Fig. 1:  The courtyard at 11 Goluchowski Square. Here Jews were gathered before being shipped off  to Belzec.  The only gate was heavily guarded

“Now is an opportunity", mother said suddenly and pointed to the direction out, "Go away! I will come after you".  In an instant, perhaps a  second or  less, we found  ourselves between the  boots of the Nazis and the legs of the Jews being shoved in, and then, suddenly, on the street, among people moving freely. Walking quickly, but not running, in order not to attract attention, we went in the direction of Textilia, to our father.
My father already knew that his family had been taken away, but there was nothing he could have done to help  us. A quick conversation with other Textilia workers, and we were again hidden between the bales of cloth, as during the previous week. Mother, of course, did not follow us. She never came...
Another victim of that day's Action was my paternal grandmother Feiga. She lived with her daughter and son-in-law, Lola and Bruno Gersten (Fig. 2). They were protected by employment certificates.  She  was  not. In  addition, she was ill and bedridden. When an SS man ordered her out of bed and out of the apartment, she could  not comply. A shot in the head from his handgun cut her life  short. We heard this from Lola a few hours later. There were no funerals. Jews who died or were killed in the ghetto were dumped into common graves.  My father never found out where his mother was buried.

Fig 2
Fig 2:  My paternal grandmother Feiga Weissberg (second from left).  To her left  are my father,  father's aunt Liza Rappaport,  unknown woman, my mother, father's sister Lola, unknown woman,  Mina Weissberg.  Sitting in  the front row:  my father's brother Izak flanked by Tosia and Ziuta - Liza's daughters

We stayed in Textilia for another week, and when the Action ended, returned to the ghetto. It was hardly recognizable. The population had shrunk by 40 percent, and so had the size of the ghetto itself. When we returned,  Wagowa Street was no longer within the ghetto limits.  We found ourselves in a two-room apartment with four other families,  about 20 people altogether. Besides my father, brother and myself, there were my father's sister Lola (Fig. 2), her husband Bruno, Bruno's brother Mundek  (a bachelor),  their cousin Bruno Bindel and his wife (their  child was  in hiding outside the ghetto),  Mr.  and Mrs. Kleiner (he  worked before  the war as an administrator in one of my parents’ apartment houses, on 11 Chocimska Street), and several other people. There was  no running  water. A wooden outhouse in the backyard served as a toilet. Water was available in a  nearby well, and  we washed in a small basin. During the morning hours, when  everybody was in a hurry, most of us would just not wash. This was  a striking difference to our previous living quarters:  in the  apartment on  Wagowa St. we alone had occupied a room-and-kitchen apartment, and everybody had had a bed of his own. In the new place, a two-room apartment, there was no room for 20 beds. My father,  brother and I slept in one bed; the others likewise. Food was much scarcer than before and for the first time we felt hunger.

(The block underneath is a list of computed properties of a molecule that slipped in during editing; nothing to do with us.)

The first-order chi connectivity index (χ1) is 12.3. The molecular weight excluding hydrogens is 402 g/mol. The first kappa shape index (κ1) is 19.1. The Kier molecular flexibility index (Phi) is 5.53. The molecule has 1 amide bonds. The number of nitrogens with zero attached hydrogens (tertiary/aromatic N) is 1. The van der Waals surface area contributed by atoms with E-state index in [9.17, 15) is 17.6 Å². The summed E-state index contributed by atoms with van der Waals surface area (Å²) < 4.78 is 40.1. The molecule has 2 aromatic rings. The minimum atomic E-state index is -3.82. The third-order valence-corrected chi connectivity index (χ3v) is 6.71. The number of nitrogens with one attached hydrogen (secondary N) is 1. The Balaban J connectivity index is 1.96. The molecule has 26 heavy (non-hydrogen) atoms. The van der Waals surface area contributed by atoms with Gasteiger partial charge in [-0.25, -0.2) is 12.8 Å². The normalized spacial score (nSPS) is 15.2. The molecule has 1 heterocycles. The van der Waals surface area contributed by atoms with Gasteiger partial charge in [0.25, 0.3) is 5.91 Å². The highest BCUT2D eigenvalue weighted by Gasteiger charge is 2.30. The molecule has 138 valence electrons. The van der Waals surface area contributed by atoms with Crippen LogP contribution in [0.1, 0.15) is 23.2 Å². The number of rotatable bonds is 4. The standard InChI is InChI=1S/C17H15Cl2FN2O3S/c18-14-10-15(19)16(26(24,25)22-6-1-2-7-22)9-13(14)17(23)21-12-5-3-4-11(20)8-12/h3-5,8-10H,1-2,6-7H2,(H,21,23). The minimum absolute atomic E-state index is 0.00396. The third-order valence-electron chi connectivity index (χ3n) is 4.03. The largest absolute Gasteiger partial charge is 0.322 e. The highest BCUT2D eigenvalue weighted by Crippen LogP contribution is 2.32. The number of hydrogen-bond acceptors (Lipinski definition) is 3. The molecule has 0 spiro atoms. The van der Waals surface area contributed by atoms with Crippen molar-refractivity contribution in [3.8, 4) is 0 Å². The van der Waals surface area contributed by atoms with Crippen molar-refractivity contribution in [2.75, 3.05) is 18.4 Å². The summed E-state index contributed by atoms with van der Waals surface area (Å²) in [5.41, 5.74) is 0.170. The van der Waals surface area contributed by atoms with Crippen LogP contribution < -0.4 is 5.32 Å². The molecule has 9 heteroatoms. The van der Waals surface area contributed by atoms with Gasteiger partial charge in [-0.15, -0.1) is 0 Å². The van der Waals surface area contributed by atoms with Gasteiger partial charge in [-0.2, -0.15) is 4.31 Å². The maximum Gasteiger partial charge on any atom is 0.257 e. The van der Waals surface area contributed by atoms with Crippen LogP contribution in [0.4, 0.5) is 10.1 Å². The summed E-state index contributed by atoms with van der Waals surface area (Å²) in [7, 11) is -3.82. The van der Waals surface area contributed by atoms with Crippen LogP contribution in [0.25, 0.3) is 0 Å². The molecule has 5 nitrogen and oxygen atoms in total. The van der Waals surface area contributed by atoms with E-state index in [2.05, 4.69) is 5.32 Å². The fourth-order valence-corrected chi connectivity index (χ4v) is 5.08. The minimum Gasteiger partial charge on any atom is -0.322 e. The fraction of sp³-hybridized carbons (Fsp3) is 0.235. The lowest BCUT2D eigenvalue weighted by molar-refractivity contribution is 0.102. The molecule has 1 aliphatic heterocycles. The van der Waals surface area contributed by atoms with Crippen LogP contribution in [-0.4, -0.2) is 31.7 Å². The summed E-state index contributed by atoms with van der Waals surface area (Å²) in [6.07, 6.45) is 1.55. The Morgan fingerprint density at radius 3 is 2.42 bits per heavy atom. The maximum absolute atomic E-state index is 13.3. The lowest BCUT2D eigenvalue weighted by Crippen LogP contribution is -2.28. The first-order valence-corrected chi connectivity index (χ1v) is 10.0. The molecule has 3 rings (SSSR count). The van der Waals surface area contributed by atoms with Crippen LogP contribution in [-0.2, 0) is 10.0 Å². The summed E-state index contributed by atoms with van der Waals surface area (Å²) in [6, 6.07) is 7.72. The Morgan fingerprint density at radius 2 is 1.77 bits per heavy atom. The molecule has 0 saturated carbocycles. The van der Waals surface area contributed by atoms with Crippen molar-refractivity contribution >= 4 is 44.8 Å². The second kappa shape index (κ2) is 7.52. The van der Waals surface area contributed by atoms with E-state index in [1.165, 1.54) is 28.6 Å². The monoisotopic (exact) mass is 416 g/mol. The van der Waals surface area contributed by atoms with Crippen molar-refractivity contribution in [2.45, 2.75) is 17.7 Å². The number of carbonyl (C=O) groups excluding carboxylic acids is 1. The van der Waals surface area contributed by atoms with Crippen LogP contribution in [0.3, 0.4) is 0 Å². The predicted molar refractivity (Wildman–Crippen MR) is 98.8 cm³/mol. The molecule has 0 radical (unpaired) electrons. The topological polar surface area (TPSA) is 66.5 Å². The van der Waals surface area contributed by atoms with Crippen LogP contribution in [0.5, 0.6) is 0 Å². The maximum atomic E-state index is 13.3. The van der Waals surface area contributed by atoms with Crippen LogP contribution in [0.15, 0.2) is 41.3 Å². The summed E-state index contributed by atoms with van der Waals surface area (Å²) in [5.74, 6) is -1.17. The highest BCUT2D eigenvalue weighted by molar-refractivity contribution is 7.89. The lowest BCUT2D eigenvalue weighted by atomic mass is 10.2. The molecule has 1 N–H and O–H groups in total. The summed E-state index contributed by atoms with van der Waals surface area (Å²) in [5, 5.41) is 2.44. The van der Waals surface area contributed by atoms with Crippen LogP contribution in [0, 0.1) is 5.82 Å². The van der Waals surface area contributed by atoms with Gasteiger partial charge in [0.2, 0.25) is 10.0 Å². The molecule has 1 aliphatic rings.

Almost everybody worked, because the Action eliminated nearly all of the unemployed; my  brother  and  I  were  notable exceptions. There was  mortal danger in being unemployed. It was obvious that in another Action,  we would be among the first to go. Within several days, my father had obtained a job in Textilia for me. Getting a job for a boy of 13, small and thin, took a lot of diplomacy and  a large bribe,  but eventually I became a laborer in Textilia, and would go to work with my father every day. This provided me with an employment certificate, which seemed to give some protection for the immediate future and a sense of security.
My brother Marian was 10 years old. To obtain a job with an employment  certificate for him was  plainly impossible.  One  had to look for a more realistic measure to save him.  This was found through  the  excellent  relationship  we had with our  former maid  Zofia ("Zosia") Jarosz.
Zosia was a Polish Catholic woman in her thirties. She had worked for my parents for several years, during which time she had lived at our home, and was like a member of our family. Her family were all peasants and lived in the country. After talking to her parents,  Zosia took Marian to their home in the village of Pruchnik, County Jaroslaw, some 100 km away from Lwow. Marian would stay with the Jarosz family until the end of the war,  and would  help  them  in  their  work. Our father  would  pay  them by transferring funds  through contacts in Lwow.  Immediately after making this  arrangement,  father started  looking for a similar arrangement for me.
It reflects strangely on human nature, but many people refused to  believe that  all those  taken away were killed soon afterwards. There were rumors about labor camps where the Jews were imprisoned,  raising hopes that at the end of the war  they would return. Illogical though such rumors were, that was what people wanted to believe. The truth was too horrible to comprehend.